Record Breaker, the long-delayed 3DS remake of Devil Survivor 2, doubles down on the anime. It adds in voice acting, a new (and presumably merchandisable) female character, and flexible difficulty settings for the sake of more casual players. Actually, that's not entirely true; the lower difficult option doesn't dumb down the game so much as make it less infuriating. DS2's cartoon aesthetics may have suggested a more kid-friendly take on the MegaTen franchise, but its difficulty level belied that illusion of approachability. It was wicked hard at times, with the battles against its Evangelion Angel analogues (the powerful alien Septentriones) proving particularly vexing. Record Breaker allows you to toggle difficulty on the fly between the original soul-crushing level and a more manageable state. The bigger battles still take some effort, but you're less likely to spike your 3DS in a fit of rage now — you can simply reduce the difficulty setting if you hit a wall, then return to the harder difficulty afterwards.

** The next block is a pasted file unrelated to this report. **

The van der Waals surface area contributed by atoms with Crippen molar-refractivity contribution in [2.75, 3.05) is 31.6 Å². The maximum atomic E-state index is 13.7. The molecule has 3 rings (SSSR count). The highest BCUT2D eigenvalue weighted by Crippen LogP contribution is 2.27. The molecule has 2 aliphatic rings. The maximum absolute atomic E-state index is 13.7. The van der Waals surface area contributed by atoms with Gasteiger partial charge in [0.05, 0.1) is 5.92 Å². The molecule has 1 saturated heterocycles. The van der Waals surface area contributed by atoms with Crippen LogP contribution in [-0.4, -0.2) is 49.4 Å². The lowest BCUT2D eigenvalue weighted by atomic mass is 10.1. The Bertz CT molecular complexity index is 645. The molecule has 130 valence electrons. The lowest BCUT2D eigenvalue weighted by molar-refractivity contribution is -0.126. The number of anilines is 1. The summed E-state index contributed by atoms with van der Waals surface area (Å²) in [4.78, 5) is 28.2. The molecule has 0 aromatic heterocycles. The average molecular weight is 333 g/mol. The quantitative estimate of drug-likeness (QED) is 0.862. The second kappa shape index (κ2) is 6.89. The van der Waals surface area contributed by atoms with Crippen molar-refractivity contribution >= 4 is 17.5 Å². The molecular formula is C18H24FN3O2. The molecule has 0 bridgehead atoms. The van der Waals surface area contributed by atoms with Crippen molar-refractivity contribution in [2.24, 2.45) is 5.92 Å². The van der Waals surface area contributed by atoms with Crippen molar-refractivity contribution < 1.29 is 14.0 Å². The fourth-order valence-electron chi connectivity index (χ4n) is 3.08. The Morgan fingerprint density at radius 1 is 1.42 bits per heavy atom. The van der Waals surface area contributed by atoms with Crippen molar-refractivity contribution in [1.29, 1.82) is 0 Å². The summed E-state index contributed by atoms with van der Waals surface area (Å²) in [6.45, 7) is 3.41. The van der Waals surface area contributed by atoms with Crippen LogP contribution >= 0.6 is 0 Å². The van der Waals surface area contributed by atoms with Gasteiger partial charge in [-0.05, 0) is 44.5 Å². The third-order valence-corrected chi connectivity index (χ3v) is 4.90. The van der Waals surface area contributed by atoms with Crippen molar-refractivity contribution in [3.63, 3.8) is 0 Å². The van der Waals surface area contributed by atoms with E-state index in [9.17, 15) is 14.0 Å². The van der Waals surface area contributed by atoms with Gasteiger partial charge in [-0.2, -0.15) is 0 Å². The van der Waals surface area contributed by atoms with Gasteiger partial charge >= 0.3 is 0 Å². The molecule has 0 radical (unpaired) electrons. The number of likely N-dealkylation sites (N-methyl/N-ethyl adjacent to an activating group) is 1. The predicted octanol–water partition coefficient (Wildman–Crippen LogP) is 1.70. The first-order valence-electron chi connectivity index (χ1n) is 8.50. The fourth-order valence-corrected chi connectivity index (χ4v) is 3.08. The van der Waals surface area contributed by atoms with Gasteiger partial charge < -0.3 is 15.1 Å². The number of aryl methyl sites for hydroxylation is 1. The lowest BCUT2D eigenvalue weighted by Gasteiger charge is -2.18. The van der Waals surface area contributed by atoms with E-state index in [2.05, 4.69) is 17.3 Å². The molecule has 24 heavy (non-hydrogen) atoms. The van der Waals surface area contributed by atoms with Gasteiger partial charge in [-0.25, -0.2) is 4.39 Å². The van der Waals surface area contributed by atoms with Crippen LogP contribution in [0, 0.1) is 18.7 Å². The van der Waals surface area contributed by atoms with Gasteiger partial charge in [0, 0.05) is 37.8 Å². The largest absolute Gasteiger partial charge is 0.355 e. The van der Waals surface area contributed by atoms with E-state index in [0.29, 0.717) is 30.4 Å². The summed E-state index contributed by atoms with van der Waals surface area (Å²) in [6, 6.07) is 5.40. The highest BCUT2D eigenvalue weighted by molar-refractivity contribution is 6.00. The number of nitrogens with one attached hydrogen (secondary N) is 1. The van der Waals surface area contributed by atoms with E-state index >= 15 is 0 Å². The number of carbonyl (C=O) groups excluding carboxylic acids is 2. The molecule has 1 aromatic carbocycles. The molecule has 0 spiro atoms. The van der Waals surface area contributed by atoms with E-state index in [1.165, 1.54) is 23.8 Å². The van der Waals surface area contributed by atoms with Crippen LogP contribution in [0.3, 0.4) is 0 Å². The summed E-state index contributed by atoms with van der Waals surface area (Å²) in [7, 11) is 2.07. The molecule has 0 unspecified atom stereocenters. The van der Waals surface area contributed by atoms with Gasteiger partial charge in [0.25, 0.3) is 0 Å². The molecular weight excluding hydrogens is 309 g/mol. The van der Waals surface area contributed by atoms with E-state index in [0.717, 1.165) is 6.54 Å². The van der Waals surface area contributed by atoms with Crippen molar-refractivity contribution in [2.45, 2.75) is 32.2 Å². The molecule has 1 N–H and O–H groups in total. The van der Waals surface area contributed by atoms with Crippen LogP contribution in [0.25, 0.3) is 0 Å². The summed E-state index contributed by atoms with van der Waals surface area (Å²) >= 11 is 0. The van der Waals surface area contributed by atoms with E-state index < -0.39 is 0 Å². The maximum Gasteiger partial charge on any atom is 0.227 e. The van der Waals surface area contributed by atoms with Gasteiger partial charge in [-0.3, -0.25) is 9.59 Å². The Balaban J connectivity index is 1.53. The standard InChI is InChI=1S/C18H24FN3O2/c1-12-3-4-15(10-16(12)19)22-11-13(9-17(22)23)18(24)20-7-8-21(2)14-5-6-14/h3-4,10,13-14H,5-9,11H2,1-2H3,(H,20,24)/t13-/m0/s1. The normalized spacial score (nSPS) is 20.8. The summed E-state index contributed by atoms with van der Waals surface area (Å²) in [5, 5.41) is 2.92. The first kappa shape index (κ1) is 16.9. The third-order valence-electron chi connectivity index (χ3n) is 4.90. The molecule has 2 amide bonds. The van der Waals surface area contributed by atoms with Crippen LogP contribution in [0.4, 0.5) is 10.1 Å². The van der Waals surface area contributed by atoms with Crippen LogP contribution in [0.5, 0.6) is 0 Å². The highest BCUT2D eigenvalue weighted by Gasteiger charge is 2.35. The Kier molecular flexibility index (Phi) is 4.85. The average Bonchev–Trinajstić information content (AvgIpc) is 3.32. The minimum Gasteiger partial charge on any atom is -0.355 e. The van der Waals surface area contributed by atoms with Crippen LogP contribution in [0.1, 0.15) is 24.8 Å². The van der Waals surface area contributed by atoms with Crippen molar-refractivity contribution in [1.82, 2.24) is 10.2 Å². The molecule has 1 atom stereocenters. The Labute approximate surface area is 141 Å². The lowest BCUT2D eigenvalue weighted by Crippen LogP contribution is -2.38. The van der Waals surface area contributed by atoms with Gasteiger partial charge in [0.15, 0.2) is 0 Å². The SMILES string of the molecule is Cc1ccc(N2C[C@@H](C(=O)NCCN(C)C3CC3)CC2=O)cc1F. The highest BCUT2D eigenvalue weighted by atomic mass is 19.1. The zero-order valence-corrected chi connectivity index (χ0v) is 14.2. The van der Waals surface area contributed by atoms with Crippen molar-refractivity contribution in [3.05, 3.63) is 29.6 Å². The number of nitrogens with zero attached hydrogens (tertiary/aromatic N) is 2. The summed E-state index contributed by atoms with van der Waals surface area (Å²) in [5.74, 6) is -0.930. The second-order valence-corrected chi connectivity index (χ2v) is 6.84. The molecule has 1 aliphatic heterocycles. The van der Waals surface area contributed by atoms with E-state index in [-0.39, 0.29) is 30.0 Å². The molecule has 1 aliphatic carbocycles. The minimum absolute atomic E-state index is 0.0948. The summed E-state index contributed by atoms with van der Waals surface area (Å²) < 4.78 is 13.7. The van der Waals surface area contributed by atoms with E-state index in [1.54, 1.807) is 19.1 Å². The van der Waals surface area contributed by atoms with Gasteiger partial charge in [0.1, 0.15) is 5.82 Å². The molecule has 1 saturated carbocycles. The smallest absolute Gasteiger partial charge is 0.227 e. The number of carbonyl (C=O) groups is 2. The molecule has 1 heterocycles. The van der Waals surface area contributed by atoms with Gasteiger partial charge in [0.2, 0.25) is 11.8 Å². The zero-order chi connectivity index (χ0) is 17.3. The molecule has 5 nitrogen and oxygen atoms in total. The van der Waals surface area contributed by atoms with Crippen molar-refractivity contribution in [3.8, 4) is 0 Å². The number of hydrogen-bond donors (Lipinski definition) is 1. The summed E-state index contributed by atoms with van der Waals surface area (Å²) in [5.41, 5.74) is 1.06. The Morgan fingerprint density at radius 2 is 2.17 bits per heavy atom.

Still, these tweaks alone wouldn't justify the price of a remake of a four-year-old DS game, especially not at Atlus' premium price. The real meat of Record Breaker comes in the form of a second story mode that follows after the main game: A second series of battles against a new threat called the Triangulum. While this added mode isn't the size of the original campaign — as the name suggests, the Triangulum consists of three invaders versus the Septentriones' seven — it's still far more substantial than a mere bonus. It essentially adds an extra 50% to the game.